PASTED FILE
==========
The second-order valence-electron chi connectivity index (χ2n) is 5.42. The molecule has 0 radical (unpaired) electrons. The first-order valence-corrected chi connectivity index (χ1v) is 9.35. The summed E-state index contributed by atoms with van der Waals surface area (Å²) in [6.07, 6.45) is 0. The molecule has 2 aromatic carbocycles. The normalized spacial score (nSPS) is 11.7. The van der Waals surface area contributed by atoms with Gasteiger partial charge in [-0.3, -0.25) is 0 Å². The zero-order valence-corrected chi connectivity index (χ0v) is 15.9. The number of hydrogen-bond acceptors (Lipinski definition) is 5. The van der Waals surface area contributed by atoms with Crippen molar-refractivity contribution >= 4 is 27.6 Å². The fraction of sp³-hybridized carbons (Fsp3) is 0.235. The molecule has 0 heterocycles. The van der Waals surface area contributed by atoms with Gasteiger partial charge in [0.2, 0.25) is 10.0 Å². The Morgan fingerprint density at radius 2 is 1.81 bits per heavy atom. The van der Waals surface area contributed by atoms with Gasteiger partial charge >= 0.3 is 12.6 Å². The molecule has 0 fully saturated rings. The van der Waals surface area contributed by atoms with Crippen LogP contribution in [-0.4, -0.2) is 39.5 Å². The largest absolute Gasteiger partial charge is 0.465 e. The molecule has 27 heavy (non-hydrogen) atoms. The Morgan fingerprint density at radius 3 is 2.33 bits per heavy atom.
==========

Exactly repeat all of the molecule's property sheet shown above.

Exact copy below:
The second-order valence-electron chi connectivity index (χ2n) is 5.42. The molecule has 0 radical (unpaired) electrons. The first-order valence-corrected chi connectivity index (χ1v) is 9.35. The summed E-state index contributed by atoms with van der Waals surface area (Å²) in [6.07, 6.45) is 0. The molecule has 2 aromatic carbocycles. The normalized spacial score (nSPS) is 11.7. The van der Waals surface area contributed by atoms with Gasteiger partial charge in [-0.3, -0.25) is 0 Å². The zero-order valence-corrected chi connectivity index (χ0v) is 15.9. The number of hydrogen-bond acceptors (Lipinski definition) is 5. The van der Waals surface area contributed by atoms with Crippen molar-refractivity contribution >= 4 is 27.6 Å². The fraction of sp³-hybridized carbons (Fsp3) is 0.235. The molecule has 0 heterocycles. The van der Waals surface area contributed by atoms with Gasteiger partial charge in [0.2, 0.25) is 10.0 Å². The Morgan fingerprint density at radius 2 is 1.81 bits per heavy atom. The van der Waals surface area contributed by atoms with Gasteiger partial charge >= 0.3 is 12.6 Å². The molecule has 0 fully saturated rings. The van der Waals surface area contributed by atoms with Crippen LogP contribution in [-0.4, -0.2) is 39.5 Å². The largest absolute Gasteiger partial charge is 0.465 e. The molecule has 27 heavy (non-hydrogen) atoms. The Morgan fingerprint density at radius 3 is 2.33 bits per heavy atom.